A blue wave may be rising in … Texas?

Signs mark a polling site in San Antonio, Texas

Signs mark a polling site on March 2, 2018, as early voting begins, in San Antonio, Texas. (AP Photo/Eric Gay, File)

Welcome to the 2018 election season! It starts today with congressional primaries in Texas, but hundreds of thousands of people have already voted early. And the turnout stats have triggered a full-scale Republican freakout.

If these were normal times, we wouldn’t bother to look at early-voting numbers in red Texas. It’s been a virtual one-party state since the mid-1990s, typically with anemic Democratic turnout. But even in Texas we’re now starting to see the makings of a national blue-wave backlash against the very stable genius.

As Republican Gov. Greg Abbott said last week, in a four-alarm email to GOP insiders, “I’ll be blunt. Democrat voter turnout is surging statewide. [It] should shock every conservative to their core … We had always hoped the liberal blue wave would never hit Texas.”

Granted, early voting means it’s still early. But seasoned Texas political operatives have never seen stats like this. The Texas secretary of state tracks early turnout in the 15 highest voting counties, and, after measuring apples to apples — early voting turnout for these midterm primaries, compared to early voting turnout for the 2014 midterm primaries — the office found that participation on the Republican side jumped 15 percent. A standard increase for the GOP.

Early voting on the Democratic side spiked 105 percent.

That’s why Republicans are freaked. They typically have twice as many voters during the early phase; this year, for the first time, they had fewer than the Democrats.

Under Texas rules, all voters can choose either party’s primary ballot; if they want to be Democrats for a day, they’re free to do so. In other words, the Democratic early-voting surge was fueled by Texans who wanted to go blue. And one Texas firm that works for Republicans, having crunched the numbers, discovered that one-fourth of the people who voted blue early had never voted before. In the words of Texas Republican consultant Matt Mackowiak, the “surprisingly high” early Democratic turnout “could prove an enthusiasm advantage.”

None of this means that Democrats will sweep the Texas congressional races in November (although two GOP incumbents, Pete Sessions in suburban Dallas and John Culberson in suburban Houston, are vulnerable). But it definitely means that, just as Republicans are feeling the heat in their swing-state bailiwicks (including southwest Pennsylvania, which has a special congressional election next Tuesday), they’re also under the gun in normally red enclaves. It’s no coincidence that the early-voting stats that have triggered Texas Republican panic come at a time when Gallup is pegging Trump’s popularity at 39 percent — in Texas.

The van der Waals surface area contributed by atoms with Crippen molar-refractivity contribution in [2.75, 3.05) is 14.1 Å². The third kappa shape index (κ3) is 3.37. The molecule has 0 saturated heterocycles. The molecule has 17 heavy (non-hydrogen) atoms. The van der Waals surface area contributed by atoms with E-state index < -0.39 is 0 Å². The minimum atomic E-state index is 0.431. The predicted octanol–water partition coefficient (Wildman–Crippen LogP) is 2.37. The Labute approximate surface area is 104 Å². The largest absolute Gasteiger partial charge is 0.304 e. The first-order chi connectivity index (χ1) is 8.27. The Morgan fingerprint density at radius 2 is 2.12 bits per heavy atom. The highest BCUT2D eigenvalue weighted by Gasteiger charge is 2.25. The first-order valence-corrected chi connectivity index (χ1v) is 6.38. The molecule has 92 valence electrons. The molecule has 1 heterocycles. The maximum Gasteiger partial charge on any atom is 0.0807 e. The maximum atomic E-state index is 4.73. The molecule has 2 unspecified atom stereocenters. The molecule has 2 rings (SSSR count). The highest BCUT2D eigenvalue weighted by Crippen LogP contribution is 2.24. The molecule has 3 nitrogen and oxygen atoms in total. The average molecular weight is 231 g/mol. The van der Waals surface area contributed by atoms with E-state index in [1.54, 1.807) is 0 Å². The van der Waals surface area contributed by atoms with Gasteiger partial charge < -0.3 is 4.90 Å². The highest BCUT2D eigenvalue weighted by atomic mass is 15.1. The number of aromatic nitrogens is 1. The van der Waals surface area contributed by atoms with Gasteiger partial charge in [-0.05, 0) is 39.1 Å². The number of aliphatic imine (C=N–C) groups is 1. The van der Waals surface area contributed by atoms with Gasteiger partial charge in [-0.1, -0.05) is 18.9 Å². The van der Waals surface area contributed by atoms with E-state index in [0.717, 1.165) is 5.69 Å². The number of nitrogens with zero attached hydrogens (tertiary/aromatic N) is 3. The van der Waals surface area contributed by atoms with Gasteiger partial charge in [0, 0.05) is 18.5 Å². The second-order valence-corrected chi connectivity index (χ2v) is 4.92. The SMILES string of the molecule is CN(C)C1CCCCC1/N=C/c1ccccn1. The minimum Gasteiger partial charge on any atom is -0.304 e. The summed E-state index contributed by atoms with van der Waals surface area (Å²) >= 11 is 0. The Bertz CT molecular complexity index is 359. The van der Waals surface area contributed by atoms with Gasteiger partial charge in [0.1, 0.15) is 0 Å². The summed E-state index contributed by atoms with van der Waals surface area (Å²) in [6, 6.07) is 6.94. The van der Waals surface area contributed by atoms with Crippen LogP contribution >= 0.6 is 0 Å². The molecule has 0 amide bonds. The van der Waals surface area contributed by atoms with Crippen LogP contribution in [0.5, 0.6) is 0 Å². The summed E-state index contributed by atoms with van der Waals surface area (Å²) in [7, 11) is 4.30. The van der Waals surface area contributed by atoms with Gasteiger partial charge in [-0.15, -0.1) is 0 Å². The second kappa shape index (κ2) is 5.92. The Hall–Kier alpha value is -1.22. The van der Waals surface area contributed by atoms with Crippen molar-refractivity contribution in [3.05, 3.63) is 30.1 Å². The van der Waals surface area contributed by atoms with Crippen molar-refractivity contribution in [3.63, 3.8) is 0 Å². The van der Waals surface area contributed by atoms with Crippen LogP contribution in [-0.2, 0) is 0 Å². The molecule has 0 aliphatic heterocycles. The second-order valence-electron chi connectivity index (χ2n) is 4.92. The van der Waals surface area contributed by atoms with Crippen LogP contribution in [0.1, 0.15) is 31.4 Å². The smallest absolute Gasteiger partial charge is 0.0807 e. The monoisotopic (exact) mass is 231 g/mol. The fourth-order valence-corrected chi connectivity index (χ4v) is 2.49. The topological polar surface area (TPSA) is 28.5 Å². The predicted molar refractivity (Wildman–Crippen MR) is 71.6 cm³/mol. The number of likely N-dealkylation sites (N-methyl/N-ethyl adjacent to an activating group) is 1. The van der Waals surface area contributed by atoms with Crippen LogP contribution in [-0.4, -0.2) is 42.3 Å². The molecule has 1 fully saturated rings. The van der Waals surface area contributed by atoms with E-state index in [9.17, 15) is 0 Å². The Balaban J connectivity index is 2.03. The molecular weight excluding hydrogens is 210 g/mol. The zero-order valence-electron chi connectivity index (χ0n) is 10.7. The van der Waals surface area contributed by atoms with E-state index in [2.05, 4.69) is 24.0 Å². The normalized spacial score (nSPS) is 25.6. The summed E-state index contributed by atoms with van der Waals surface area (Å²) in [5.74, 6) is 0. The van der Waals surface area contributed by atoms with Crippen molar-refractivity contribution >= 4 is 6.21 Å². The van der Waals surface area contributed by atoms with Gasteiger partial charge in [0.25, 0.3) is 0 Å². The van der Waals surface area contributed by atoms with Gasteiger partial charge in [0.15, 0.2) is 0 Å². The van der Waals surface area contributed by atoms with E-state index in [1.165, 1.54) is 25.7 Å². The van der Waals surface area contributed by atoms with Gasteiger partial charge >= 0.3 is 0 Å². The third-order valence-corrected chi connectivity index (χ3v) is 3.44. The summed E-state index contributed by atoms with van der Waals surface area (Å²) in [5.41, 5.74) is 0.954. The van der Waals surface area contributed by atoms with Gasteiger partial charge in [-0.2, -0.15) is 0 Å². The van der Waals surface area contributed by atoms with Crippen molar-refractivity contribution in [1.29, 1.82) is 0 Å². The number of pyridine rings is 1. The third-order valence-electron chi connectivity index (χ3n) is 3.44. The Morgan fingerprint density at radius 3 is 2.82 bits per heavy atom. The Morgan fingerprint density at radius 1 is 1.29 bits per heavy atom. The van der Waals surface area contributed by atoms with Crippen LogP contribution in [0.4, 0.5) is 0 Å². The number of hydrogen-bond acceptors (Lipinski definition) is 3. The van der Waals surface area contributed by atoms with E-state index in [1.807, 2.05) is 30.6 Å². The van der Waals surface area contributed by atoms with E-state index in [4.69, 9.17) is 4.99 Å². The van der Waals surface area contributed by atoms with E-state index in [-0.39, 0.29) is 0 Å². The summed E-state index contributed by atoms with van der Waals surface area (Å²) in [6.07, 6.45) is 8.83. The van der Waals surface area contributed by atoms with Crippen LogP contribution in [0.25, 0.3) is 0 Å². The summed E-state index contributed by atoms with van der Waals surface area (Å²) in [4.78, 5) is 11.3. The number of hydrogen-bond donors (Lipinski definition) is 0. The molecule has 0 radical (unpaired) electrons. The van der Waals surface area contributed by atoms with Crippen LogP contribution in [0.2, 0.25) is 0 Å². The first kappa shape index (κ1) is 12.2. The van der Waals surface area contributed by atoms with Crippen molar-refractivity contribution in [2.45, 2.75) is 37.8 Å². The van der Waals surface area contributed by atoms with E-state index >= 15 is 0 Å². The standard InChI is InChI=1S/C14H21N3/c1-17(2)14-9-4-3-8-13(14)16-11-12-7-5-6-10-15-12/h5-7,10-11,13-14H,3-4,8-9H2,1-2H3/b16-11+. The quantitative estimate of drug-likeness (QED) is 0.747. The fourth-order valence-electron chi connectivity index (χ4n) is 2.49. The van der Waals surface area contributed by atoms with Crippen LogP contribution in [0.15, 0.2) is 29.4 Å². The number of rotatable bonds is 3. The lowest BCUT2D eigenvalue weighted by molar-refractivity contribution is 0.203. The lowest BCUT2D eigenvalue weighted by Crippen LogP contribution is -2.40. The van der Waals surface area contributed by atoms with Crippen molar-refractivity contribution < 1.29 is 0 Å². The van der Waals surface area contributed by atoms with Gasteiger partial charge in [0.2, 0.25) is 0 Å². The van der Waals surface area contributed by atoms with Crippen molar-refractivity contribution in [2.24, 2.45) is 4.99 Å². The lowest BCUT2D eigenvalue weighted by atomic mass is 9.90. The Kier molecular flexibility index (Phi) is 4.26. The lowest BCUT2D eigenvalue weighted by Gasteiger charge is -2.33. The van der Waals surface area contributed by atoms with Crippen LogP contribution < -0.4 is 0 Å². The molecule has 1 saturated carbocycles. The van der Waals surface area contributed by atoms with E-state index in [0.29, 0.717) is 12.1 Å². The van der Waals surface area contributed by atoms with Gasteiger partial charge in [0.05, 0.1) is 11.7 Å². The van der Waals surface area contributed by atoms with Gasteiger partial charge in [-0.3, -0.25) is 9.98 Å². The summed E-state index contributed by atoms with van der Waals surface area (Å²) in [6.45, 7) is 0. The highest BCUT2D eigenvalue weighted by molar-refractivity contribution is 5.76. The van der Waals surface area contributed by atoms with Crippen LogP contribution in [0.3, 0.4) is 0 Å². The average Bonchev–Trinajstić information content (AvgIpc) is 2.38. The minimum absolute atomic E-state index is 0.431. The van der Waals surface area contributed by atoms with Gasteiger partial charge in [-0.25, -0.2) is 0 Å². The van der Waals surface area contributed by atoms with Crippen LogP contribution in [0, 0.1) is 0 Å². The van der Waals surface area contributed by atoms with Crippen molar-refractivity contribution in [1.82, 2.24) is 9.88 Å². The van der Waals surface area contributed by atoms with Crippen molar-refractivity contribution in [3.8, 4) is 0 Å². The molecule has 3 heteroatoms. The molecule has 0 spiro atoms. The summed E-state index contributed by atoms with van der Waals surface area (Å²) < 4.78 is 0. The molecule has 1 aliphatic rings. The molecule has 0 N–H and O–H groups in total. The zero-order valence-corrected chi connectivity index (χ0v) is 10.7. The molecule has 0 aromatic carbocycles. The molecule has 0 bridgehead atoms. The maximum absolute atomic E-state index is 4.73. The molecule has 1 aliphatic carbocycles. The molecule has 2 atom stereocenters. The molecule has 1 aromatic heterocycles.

As Ted Cruz, who’s up for re-election to the Senate, recently warned, grassroots Democrats would “crawl over broken glass in November to vote …. We could get obliterated at the polls.”

He probably said that in order to stoke donations to his ’18 campaign, but guess what: He needs to stoke donations, because lately his Democratic opponent, El Paso congressman Robert “Beto” O’Rourke, has kicked Cruz’s butt on the money front. It’s hard to imagine that Cruz would actually lose his seat in November (Texas hasn’t elected a Democratic senator since 1988), but it’s a true enthusiasm metric that during the last quarter of 2017 and the first six weeks of 2018, O’Rourke out-raised Cruz by nearly two to one ($4.7 million to $2.6 million).

Cal Jillson, a political analyst at Southern Methodist University, framed the big picture for NPR: “Going into this year, there was an expectation following the Women’s March, in the wake of the elections in New Jersey and Virginia and all these special elections, that something similar was likely to happen in the first-in-the-nation Texas primary, and I think it has. It signals a Democratic electorate that is motivated to make a statement against Donald Trump.”

But fear not, GOP, because Trump is on the case. As dawn broke on another day in dystopia, he worked his thumbs and came up with this: “The new Fake News narrative is that there is CHAOS in the White House. Wrong! People will always come & go, and I want strong dialogue before making a final decision. I still have some people that I want to change (always seeking perfection). There is no Chaos, only great Energy!”

Yup, he’s always seeking perfection. Feel better now, Republican voters?

That should be enough to stoke your turnout and blunt the blue wave.

Want a digest of WHYY’s programs, events & stories? Sign up for our weekly newsletter.

It will take 126,000 members this year for great news and programs to thrive. Help us get to 100% of the goal.